these two are good, and of course they win the disabled class, but they also enter the senior classes! I know I don’t need to tell you that armwrestlers are serious athletes that compete at the top of the sporting world like Voevoda (winning 2 Olympic medals) Samuelsson (worlds strongest man) Gary Goodrich (boxing and ultimate fight champion) as just 3 examples.   

 I know many of you will have seen Maciej win many medals even at the European and world Championships and he did here to placing well with

 his right and winning with his left. Well done Maciej.

I also want to tell you about Patryk’s match in the final of the right hand senior 55kg class, Patryk has to be carried to the table by his coach as he cant walk, the referee sets them up and they go into a hard match for about 5 seconds but Patryk is pulling so hard he is lifting himself of the ground and makes an elbow foul, before the referee sets them up again his coach comes out and ties one of his legs to the table to stop him lifting, its not often after 27 years I see something I have not seen before but I hadn’t seen this (many years ago I was the one who put it in the rules that a referee may give tolerances’ to a disabled puller and this is just that type of thing) But unfortunately Patryk made another elbow foul so came 2nd with his right BUT the next day he won with his left, fantastic Patryk !!!


 So all in all a great competition well done to Igor and his team.


David Shead

EAF Assistant Director of Referees

A1 Moscow by David Shead

A1 Moscow 

by David Shead

Hi Armwrestling Fans

I have been to Moscow 4 times and I love Moscow’s big grand buildings beautiful monuments, and their metro is fantastic. 

Now on to the Competition, being in Russia, offering more prize money than any other competition, you would expect many of the best Armwrestlers in the World to attend and that is exactly what happened, only the Nemiroff Competition can compete as it attracts more competitors from outside Europe. 

The A1 Competition was very good, it started on time, was well run had no problems, was held in a very nice massive sports hall, had a lovely stage setup even bigger than the European Championships, and a good sporting atmosphere with lots of spectators.

The negative for me was that as this is a professional competition the referees have to go by the guidance of the show organiser, and we were given instructions to allow small fouls, this can make it look like the referees are not doing their job, even though this is often not the case. I personally do not approve of doing this and think it reflects badly on our sport. The organiser claims people want to see pins not fouls ending matches. However Igor Mazurenko (in my opinion the best prompter in Armwrestling) knows a thing or two about running competitions, and he is not a fan of this system either. So this does not happen at the Nemiroff Competition and that is a very popular competition indeed.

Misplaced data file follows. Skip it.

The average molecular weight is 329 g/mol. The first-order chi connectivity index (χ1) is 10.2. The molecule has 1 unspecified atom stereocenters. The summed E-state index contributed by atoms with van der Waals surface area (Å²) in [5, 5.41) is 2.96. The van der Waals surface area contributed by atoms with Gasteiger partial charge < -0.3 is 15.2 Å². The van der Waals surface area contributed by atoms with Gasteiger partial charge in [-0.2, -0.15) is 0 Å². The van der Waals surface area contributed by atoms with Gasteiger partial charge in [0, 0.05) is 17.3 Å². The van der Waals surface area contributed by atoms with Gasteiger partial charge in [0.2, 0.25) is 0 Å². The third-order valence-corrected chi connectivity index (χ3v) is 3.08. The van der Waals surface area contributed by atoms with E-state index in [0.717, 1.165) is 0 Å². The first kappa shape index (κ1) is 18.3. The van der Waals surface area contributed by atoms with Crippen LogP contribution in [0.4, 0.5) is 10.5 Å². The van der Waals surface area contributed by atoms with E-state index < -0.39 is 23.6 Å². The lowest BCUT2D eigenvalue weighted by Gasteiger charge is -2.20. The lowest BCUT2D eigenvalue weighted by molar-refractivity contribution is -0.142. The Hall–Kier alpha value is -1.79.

The referees were very well disciplined and all in perfect uniform.(credit to Andrew Mosolov Russian Head Ref) When there was not a match on their table they did not leave the table to watch other matches they stayed at their table which gave a very good professional look to the competition. 

The A1 also ran disabled classes, and is the only professional competition at this level to do so, it worked very well producing some of the best matches of the competition.

Irina Makeeva was in top form and beat the mighty Egle Vaitkute. Egle is always very composed and even quiet, but do not take this to mean she is not passionate about our sport, she was very upset at loosing the final, but Egle it is no disgrace to loose to Irina, use it as your motivation in your training to come back better next year.

The men’s classes were dominated by Dennis Cyplenkov and Andrey Pushkar, Dennis is always the gentleman at the table, and Andery was looking awesome, and although no one else looked to be close to beating Andery even he could not stop Dennis (The Destroyer)Peszy. 

I have not seen what the competition looked like on the internet, but the competition was shown live.

Having this much prize money helps to enhance our sport, and so does including Disabled classes. Full credit To Alexander Filimonov, Nikolai Mishta, and the RAA, for a well run competition. And a top recommendation for competitors to tome to next year.

Thank you for inviting me

 David Shead